Pittsburgh Pirates: Will They Figure Dauri Moreta Out

CINCINNATI, OHIO - SEPTEMBER 22: Dauri Moreta #55 of the Cincinnati Reds pitches in the sixth inning against the Milwaukee Brewers at Great American Ball Park on September 22, 2022 in Cincinnati, Ohio. (Photo by Dylan Buell/Getty Images)
CINCINNATI, OHIO - SEPTEMBER 22: Dauri Moreta #55 of the Cincinnati Reds pitches in the sixth inning against the Milwaukee Brewers at Great American Ball Park on September 22, 2022 in Cincinnati, Ohio. (Photo by Dylan Buell/Getty Images) /

The Pittsburgh Pirates acquired right-handed reliever in Dauri Moreta in the Kevin Newman trade, but can the team fix him after a rough season?

The Pittsburgh Pirates acquired right-handed reliever Dauri Moreta from the Cincinnati Reds in the one-for-one swap with Kevin Newman. Although Moreta is coming off a poor season, is there more talent there the Pirates can tap into? What can they do to make him more effective?

There’s no way to sugarcoat Moreta’s 2022 rookie campaign. It was rough. In 38.1 innings, the right-hander had a 5.40 ERA and 5.80 WHIP. Of the few silver linings, Moreta struck out 24.4% of the batters he faced, only had an 8.1% walk rate, and held opposing hitters to a .224 batting average against. However, home runs were where Moreta struggled the most. He allowed ten in less than 50 innings of work. That led to a 2.35 HR/9 rate, the ninth highest among all pitchers in 2022, with at least 30 innings under their belt.

So what positives can be drawn from Moreta? Aside from a solid strikeout rate and walk rate, Moreta’s 19.6% HR/FB ratio indicates his HR/9 isn’t entirely sustainable. He was also much better on the road, posting a 3.60 ERA compared to 6.56 at Great American Ball Park.

Moreta also ended the season on a high note.

In his final 24.2 innings, the right-hander had a 2.92 ERA, 3.92 FIP, and 0.97 WHIP. He had a much more manageable 1.01 HR/9 rate, and while his strikeout rate was slightly down at just 23.7%, he only walked 7.2% of the batters he faced. Opponents hit below the Mendoza line against him as well. Another promising line from his hot streak was his 41.5% ground ball rate. Overall on the season, he had just a 32.7% ground ball rate, and speaking that he’s not one to limit hard contact (90.2 MPH exit velocity), getting more ground balls is key to success for Moreta.

Moreta throws hard with decent spin. Moreta was in the 84th percentile of fastball velocity and the top 54th percentile of fastball spin rate. He increased his active spin rate on his four-seamer by 4% up to 98% this past season. His slider also has 24% active spin, which helps it have 35.8 inches of vertical drop. His four-seamer was his best offering per run value at -4 (-1.1-per-100), while his slider was his worst offering.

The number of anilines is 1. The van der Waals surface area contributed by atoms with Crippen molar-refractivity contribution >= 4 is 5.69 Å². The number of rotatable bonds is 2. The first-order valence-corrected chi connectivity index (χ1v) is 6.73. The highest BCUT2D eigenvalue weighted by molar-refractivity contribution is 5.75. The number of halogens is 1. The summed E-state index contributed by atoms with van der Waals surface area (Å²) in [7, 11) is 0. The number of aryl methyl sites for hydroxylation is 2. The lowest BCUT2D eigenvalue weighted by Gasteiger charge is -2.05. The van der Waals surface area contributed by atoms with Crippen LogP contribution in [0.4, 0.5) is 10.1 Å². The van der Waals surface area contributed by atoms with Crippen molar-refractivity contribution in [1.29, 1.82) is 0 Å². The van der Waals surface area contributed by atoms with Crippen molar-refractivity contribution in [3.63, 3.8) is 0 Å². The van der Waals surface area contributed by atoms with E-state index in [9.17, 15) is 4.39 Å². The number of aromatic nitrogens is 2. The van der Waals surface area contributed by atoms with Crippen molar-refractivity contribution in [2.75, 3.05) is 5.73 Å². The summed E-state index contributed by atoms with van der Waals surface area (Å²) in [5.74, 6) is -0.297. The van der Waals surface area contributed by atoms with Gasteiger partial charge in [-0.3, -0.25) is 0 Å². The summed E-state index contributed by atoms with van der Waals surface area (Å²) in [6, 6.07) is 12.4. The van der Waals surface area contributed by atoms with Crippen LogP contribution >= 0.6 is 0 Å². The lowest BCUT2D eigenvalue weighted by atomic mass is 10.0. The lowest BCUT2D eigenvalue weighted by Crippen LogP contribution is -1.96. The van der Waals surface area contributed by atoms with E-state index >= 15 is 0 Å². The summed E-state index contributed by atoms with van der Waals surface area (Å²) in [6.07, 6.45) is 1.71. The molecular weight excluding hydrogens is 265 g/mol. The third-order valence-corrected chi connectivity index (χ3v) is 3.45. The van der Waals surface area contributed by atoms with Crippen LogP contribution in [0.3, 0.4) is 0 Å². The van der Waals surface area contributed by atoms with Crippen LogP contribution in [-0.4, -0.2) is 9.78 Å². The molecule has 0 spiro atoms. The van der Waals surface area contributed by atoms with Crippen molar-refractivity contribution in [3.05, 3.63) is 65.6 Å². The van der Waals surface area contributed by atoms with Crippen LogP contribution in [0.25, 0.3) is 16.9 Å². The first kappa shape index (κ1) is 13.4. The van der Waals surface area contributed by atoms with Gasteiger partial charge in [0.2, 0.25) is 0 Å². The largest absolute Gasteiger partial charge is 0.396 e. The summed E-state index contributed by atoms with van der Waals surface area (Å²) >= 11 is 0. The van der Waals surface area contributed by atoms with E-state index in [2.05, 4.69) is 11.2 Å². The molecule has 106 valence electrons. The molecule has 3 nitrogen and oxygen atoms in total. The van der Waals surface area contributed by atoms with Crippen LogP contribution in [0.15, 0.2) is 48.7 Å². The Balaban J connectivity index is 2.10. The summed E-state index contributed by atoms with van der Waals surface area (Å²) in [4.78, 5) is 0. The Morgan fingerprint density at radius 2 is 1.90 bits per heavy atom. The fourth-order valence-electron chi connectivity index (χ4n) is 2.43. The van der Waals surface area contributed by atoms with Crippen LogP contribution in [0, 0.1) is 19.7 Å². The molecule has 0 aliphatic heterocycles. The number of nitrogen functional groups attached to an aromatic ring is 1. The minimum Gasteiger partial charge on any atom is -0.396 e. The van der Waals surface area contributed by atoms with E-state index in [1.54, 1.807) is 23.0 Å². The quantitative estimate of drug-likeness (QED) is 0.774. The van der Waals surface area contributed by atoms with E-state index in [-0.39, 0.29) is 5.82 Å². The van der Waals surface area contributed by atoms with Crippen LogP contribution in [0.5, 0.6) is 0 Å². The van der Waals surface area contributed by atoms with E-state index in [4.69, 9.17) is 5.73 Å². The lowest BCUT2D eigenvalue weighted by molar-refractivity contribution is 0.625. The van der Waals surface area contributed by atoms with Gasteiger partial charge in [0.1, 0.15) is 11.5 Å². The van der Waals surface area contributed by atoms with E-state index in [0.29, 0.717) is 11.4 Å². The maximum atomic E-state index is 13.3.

But his sinker can be a much more effective pitch. It averaged out at 96 MPH, and while opponents managed a .560 wOBA against it, he also used it up in the zone a whole lot. This is something that Alex Stumpf of DK Sports pointed out on Twitter:

Take Milwaukee Brewers’ all-star starting pitcher Brandon Woodruff for example. Woodruff throws his sinker with almost identical velocity, spin rate, and active spin as Moreta throws his sinker. However, while Moreta worked up in the zone with his sinker, Woodruff worked more down and in. In comparison, Woodruff had a -6 run value with the offering. Rafael Montero is another pitcher who induced good results with his sinker with similar velocity and spin compared to Moreta because he worked much lower in the zone. Philadelphia Phillies’ ace Zack Wheeler also had a similar spin, active spin, and velocity to Moreta and held batters to a .260 wOBA with the offering while working much lower and inside compared to Moreta.

Moreta’s sinker was his real downfall last year. But he could also throw his slider more often. His slider held batters to a .103 average, a .207 slugging percentage, and a .200 wOBA. Batters couldn’t touch his primary breaking pitch, whiffing at it 48.9% of the time. This was the 28th highest in the league, ahead of Shane McClanahan, Blake Snell, and Max Scherzer. While his sinker location isn’t great, he knows how to use his slider.

His change-up also needs tweaking. He threw it 20.6% of the time, making it his least-used offering. While he held opponents to a .212 average and .320 wOBA with the offering, opponents also managed a .540 slugging percentage against it. While his xSLG with the pitch was .428, he also left it hanging in the zone a decent amount. Using it lower and more inside would be a more effective location.

Next. Free Agent Target: Alex Reyes. dark

On the surface, Moreta might not look too promising. He’s heading into his age-27 campaign and is coming off a rookie season that saw him post a 5.40 ERA and an even less promising 5.80 FIP. However, the right-hander could potentially benefit greatly from changing up the location of his worst pitch and second most used offering, using his most effective pitch more often, and changing up the location of a pitch with potential could greatly benefit Moreta.